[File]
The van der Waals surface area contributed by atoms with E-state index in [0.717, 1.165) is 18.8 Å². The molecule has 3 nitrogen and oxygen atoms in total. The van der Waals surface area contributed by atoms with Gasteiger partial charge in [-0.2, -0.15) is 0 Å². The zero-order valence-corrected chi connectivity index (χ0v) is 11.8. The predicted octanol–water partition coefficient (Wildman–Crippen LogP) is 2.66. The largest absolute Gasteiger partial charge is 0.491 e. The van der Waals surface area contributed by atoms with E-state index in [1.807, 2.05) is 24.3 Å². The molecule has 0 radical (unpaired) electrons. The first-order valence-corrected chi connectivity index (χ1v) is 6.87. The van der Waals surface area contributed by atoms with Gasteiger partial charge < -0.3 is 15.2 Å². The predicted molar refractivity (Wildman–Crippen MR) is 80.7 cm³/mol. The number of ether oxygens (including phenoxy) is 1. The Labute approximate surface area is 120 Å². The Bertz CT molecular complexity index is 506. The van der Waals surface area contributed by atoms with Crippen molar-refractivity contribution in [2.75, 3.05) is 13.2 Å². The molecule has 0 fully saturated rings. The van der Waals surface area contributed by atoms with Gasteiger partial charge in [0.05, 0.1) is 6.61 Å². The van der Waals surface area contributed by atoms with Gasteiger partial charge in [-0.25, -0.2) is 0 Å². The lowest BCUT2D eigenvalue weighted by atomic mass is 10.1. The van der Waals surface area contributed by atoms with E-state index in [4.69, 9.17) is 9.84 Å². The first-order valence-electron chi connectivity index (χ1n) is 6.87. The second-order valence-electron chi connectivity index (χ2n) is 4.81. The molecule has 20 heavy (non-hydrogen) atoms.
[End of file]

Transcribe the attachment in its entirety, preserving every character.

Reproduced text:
The van der Waals surface area contributed by atoms with E-state index in [0.717, 1.165) is 18.8 Å². The molecule has 3 nitrogen and oxygen atoms in total. The van der Waals surface area contributed by atoms with Gasteiger partial charge in [-0.2, -0.15) is 0 Å². The zero-order valence-corrected chi connectivity index (χ0v) is 11.8. The predicted octanol–water partition coefficient (Wildman–Crippen LogP) is 2.66. The largest absolute Gasteiger partial charge is 0.491 e. The van der Waals surface area contributed by atoms with E-state index in [1.807, 2.05) is 24.3 Å². The molecule has 0 radical (unpaired) electrons. The first-order valence-corrected chi connectivity index (χ1v) is 6.87. The van der Waals surface area contributed by atoms with Gasteiger partial charge < -0.3 is 15.2 Å². The predicted molar refractivity (Wildman–Crippen MR) is 80.7 cm³/mol. The number of ether oxygens (including phenoxy) is 1. The Labute approximate surface area is 120 Å². The Bertz CT molecular complexity index is 506. The van der Waals surface area contributed by atoms with Crippen molar-refractivity contribution in [2.75, 3.05) is 13.2 Å². The molecule has 0 fully saturated rings. The van der Waals surface area contributed by atoms with Gasteiger partial charge in [0.05, 0.1) is 6.61 Å². The van der Waals surface area contributed by atoms with Gasteiger partial charge in [-0.25, -0.2) is 0 Å². The lowest BCUT2D eigenvalue weighted by atomic mass is 10.1. The van der Waals surface area contributed by atoms with E-state index in [4.69, 9.17) is 9.84 Å². The first-order valence-electron chi connectivity index (χ1n) is 6.87. The second-order valence-electron chi connectivity index (χ2n) is 4.81. The molecule has 20 heavy (non-hydrogen) atoms.